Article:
The following documents provide more information on cap-and-trade programs.
Legislating Energy Poverty: A Case Study of How California’s and New York’s Climate Change Policies Are Increasing Energy Costs and Hurting the Economy
This analysis from Wayne Winegarden of the Pacific Research Institute shows the big government approach to fighting climate change taken by California and New York hits working class and minority communities the hardest. The paper reviews the impact of global warming policies adopted in California and New York, such as unrealistic renewable energy goals, strict low carbon fuel standards, and costly subsidies for buying higher-priced electric cars and installing solar panels. The report finds that, collectively, these expensive and burdensome policies are dramatically increasing the energy burdens of their respective state residents.
A Review of the Regional Green Gas Initiative
This Cato Journal article authored by David T. Stevenson of the Caesar Rodney Institute finds the Regional Greenhouse Gas Initiative has not shown any added emissions reductions or associated health benefits, has had minimal impact on energy efficiency and low-income fuel assistance, and has increased regional electric bills.
Less Carbon, Higher Prices: How California’s Climate Policies Affect Lower-Income Residents
This study from Jonathan Lesser of the Manhattan Institute argues California’s clean power regulations, including the state’s renewable power mandate, is a regressive tax that harms impoverished Californians more than any other group.
Five Myths of Cap-and-Trade
Articles supporting cap-and-trade programs rest on a number of fallacies. In this article by Todd Myers of the Washington Policy Center, Myers identifies and explores five persistent myths concerning cap-and-trade, including the belief that a cap on carbon dioxide emissions guarantees emissions reduction.
The U.S. Leads the World in Clean Air: The Case for Environmental Optimism
This paper from the Texas Public Policy Foundation examines how the United States achieved robust economic growth while dramatically reducing emissions of air pollutants. The paper states that these achievements should be celebrated as a public policy success story, but instead the prevailing narrative among political and environmental leaders is one of environmental decline that can only be reversed with a more stringent regulatory approach. Instead, the paper urges for the data to be considered and applied to the narrative.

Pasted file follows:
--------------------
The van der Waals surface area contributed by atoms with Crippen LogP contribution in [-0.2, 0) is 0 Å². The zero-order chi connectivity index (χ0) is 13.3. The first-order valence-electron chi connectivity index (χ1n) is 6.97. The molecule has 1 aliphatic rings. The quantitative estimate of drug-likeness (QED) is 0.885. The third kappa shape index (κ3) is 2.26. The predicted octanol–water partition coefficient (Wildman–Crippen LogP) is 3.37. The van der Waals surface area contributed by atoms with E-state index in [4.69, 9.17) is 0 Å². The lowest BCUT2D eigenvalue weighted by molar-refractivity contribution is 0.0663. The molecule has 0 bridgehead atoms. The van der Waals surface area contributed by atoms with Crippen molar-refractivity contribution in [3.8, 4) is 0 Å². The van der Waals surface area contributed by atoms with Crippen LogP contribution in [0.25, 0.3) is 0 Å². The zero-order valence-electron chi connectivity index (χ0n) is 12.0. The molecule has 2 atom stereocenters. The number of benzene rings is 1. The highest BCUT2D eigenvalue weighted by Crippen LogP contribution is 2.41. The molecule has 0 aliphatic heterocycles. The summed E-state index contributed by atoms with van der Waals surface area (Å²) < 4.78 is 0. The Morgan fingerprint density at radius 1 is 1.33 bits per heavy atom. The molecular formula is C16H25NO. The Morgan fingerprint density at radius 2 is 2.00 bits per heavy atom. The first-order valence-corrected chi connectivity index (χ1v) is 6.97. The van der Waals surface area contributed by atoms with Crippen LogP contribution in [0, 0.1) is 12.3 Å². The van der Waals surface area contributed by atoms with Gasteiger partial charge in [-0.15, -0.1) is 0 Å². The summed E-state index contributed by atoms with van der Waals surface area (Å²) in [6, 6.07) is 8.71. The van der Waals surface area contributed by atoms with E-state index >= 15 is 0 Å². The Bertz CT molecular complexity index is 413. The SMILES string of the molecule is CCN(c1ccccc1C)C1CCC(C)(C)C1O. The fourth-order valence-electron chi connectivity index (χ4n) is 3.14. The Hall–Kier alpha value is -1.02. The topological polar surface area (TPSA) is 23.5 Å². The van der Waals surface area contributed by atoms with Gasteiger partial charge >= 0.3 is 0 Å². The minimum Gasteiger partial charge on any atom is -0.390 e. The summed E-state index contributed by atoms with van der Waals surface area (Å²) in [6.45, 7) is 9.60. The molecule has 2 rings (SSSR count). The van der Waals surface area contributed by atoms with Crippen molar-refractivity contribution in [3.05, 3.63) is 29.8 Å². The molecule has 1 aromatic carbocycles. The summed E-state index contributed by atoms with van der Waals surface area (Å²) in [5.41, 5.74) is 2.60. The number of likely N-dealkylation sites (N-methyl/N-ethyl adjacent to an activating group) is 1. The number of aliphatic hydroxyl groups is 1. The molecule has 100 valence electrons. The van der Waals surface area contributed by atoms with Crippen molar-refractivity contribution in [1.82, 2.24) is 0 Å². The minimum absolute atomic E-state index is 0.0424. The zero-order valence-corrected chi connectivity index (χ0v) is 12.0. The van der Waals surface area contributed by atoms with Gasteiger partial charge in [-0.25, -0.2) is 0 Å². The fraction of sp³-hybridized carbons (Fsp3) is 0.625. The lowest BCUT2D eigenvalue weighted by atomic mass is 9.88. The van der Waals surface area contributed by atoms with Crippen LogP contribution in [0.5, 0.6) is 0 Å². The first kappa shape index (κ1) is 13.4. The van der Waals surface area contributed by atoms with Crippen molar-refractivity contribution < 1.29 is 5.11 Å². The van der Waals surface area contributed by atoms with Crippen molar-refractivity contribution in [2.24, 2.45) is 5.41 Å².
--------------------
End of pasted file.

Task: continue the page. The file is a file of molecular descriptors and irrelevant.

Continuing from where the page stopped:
Climate Change Reconsidered II: Fossil Fuels – Summary for Policymakers
In this fifth volume of the Climate Change Reconsidered series, 117 scientists, economists, and other experts assess the costs and benefits of the use of fossil fuels by reviewing scientific and economic literature on organic chemistry, climate science, public health, economic history, human security, and theoretical studies based on integrated assessment models (IAMs) and cost-benefit analysis (CBA).
The Social Benefits of Fossil Fuels
This Heartland Policy Brief by Joseph Bast and Peter Ferrara documents the many benefits from the historic and still ongoing use of fossil fuels. Fossil fuels are lifting billions of people out of poverty, reducing all the negative effects of poverty on human health, and vastly improving human well-being and safety by powering labor-saving and life-protecting technologies, such as air conditioning, modern medicine, and cars and trucks. They are dramatically increasing the quantity of food humans produce and improving the reliability of the food supply, directly benefiting human health. Further, fossil fuel emissions are possibly contributing to a “Greening of the Earth,” benefiting all the plants and wildlife on the planet.
Ten State Solutions to Emerging Issues
This Heartland Institute booklet explores solutions to the top public policy issues facing the states in 2018 and beyond in the areas of budget and taxes, education, energy and environment, health care, and constitutional reform. The solutions identified are proven reform ideas that have garnered significant support among the states and with legislators.
Nothing in this Research & Commentary is intended to influence the passage of legislation, and it does not necessarily represent the views of The Heartland Institute. For further information on this subject, visit Environment & Climate News, The Heartland Institute’s website, and PolicyBot, Heartland’s free online research database.
The Heartland Institute can send an expert to your state to testify or brief your caucus; host an event in your state; or send you further information on a topic. Please don’t hesitate to contact us if we can be of assistance! If you have any questions or comments, contact Heartland’s Government Relations department, at [email protected] or 312/377-4000.